An Army guy says: Oh yeah? Well, your virtual presence is actual absence.

So, I had a lot of opportunities to test myself. You come back here, and when days are a little chaotic and crazy, you can go: No one’s dying. 

As you’ve been telling stories, the importance of confidence and bearing in leadership comes to mind. You’re nodding your head yes. Please elaborate.  

Well, I think you have to be aware of that. People, whether they outwardly think about that or it’s at some internal level, they see your posture, the way you communicate, all that. It connotes a certain confidence.

I think some come into the world with a little bit more of a dose of leadership than others. But life’s circumstances will either solidify that or they will fail on those tests.

After I retired. A guy wrote to me and said: Hey, why don’t you come back to D.C.? We think you can help.

I ended up going back there, and the guy that used to work for me is the one that sent me the email. The guy that recommended me at FAA was a one-star (general) that worked for me. And the guy who was sitting on my interview panel was the first student I taught in pilot training.

And I thought: You know what, I must have done something right.

That was a rewarding feeling, that when I needed some benefit or some help, guys I worked with rolled up their sleeves. I never beat them into submission. I’ve taught that to guys, and it was taught to me when I was young.

I did have the two-but-sir rule. I’d say: This is what we got to do, and this is where we’re going.

But sir.

OK, I must have missed something. I’ll listen. OK, let’s go this way.

But sir.

OK, that’s the second. I’m putting everything down. What am I missing here? 

Then, after I’ve heard all the concerns, it’s time to go forward.  

What’s your advice for effective leadership, especially to somebody moving up or aspiring to take on leadership responsibilities?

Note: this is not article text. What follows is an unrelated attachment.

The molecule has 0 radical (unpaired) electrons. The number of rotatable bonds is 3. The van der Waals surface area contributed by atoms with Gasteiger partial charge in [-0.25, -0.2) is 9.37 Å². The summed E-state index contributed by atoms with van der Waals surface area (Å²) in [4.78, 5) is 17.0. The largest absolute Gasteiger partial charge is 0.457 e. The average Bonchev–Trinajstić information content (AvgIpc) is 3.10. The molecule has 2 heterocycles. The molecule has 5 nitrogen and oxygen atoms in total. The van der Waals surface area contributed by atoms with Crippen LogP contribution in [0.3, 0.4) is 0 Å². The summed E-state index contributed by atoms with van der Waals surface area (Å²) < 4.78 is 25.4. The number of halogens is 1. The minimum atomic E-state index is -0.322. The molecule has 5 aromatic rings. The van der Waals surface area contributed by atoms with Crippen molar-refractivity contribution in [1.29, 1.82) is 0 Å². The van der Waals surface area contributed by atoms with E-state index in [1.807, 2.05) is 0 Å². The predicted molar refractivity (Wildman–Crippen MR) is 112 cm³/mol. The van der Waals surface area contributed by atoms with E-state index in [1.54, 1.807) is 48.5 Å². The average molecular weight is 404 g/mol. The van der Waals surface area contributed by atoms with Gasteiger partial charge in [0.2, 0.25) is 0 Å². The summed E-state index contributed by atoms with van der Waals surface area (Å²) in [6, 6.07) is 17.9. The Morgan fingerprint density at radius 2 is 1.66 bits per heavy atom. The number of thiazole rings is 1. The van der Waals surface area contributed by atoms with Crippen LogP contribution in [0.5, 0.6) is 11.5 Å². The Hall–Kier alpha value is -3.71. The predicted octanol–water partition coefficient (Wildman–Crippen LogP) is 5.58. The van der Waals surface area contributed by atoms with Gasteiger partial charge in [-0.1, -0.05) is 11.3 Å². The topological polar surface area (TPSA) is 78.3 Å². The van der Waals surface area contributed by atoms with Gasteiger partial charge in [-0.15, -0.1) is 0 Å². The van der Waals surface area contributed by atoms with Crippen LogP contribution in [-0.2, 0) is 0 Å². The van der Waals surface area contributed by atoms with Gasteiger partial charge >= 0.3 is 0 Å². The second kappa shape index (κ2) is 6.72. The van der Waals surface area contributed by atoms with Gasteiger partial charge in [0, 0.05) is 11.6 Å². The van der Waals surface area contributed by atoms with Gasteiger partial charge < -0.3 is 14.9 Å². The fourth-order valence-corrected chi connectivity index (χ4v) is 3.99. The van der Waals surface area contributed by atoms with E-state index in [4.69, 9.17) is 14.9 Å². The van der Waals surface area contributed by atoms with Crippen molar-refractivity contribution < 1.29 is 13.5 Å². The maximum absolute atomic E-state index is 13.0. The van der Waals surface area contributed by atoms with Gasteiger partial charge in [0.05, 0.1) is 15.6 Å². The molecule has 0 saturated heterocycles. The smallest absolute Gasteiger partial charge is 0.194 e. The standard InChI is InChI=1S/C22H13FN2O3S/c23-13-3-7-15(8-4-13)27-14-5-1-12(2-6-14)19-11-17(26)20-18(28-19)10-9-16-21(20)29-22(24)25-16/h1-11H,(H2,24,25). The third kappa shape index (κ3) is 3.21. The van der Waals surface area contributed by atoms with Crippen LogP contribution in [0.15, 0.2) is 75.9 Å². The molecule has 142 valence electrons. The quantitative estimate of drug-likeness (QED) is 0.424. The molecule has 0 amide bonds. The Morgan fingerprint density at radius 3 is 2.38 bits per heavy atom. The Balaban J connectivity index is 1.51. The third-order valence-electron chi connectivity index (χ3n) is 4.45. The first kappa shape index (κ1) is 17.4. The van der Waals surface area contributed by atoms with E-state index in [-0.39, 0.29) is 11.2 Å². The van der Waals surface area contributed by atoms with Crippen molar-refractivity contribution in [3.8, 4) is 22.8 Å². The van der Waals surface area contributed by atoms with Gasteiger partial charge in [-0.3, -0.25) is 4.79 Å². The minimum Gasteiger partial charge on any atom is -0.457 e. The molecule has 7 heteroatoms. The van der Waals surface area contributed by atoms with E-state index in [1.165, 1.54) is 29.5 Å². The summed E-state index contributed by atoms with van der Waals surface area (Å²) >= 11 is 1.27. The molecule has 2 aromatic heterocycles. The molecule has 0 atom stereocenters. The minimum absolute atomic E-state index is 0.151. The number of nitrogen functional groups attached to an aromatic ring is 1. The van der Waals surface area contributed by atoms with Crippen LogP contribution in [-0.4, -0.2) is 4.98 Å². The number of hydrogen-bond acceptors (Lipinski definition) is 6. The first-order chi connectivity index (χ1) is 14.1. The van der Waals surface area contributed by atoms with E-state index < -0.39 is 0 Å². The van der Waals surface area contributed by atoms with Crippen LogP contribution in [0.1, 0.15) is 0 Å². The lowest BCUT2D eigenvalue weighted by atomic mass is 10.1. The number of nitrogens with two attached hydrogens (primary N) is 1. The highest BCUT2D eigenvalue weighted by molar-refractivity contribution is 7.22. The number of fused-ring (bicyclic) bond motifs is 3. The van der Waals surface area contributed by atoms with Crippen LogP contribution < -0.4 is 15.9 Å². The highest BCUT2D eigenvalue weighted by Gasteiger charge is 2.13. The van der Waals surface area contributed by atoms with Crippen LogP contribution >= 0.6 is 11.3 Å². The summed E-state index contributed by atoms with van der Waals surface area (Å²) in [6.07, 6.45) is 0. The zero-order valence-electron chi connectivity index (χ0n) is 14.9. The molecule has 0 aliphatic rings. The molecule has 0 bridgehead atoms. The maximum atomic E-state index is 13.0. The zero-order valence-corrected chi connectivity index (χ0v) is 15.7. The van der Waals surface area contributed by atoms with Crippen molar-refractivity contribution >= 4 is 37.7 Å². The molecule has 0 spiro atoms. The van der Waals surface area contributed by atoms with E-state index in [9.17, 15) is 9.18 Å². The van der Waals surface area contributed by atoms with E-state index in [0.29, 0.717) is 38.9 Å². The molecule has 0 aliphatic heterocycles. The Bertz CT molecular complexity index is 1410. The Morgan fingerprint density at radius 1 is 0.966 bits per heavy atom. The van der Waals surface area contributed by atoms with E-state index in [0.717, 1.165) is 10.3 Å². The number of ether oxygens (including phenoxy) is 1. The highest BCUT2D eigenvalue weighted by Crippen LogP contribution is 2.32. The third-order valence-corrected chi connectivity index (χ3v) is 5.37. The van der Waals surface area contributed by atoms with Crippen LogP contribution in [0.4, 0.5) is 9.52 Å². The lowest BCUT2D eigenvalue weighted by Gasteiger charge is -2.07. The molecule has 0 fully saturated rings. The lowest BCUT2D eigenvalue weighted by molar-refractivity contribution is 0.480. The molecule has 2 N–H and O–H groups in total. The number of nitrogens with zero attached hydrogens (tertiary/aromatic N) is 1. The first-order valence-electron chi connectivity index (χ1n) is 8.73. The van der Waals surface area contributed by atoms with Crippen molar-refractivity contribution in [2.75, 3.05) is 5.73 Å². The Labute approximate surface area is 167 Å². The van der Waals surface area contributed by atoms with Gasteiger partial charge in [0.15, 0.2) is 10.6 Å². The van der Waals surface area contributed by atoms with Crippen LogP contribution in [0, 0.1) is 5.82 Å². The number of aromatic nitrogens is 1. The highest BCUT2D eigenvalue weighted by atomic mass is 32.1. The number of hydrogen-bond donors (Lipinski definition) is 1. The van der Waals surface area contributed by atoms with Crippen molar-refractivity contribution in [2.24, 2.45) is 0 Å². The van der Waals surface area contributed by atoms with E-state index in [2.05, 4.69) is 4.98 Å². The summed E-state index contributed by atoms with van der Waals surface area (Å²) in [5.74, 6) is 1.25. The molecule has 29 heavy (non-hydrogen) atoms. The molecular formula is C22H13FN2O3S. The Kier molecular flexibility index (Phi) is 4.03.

Take care of the people to take care of the mission.

The point being: It’s about being a servant leader. I need to make sure you’re taken care of before I worry about me. And whatever we’re doing here isn’t about me. It’s about us.

I tell everybody here at NUAIR I want this to be like a family. This is like our family business. So whatever you do is going to impact our family. I want that kind of buy-in. I want that kind of respect for each other.

It didn’t hit me until I was a colonel, when you finally feel senior enough, you have a lot of responsibilities. You don’t have a lot of peers on the base.

That’s when the light went on: Oh, it’s not about me. It’s about the people.

It’s about making your team and your organization work. Having trust and respect.  

Your team is looking to you. You’re setting an example with all your interactions. You have to be cognizant of that. Are you setting the example you want? People are watching. You very seldom do anything in a vacuum.

That servant-leadership thing makes sense. It’s not about me. It’s about the people.  

There’s a stereotype that leaders bark orders, give commands. You’re shaking your head no.  

That usually doesn’t work – well, I’ve never found that to be useful.

Remember, as you’re growing from young to older, you have a lot of leadership examples. It doesn’t mean they’re all good. You can learn the good and the bad, what works, what doesn’t work.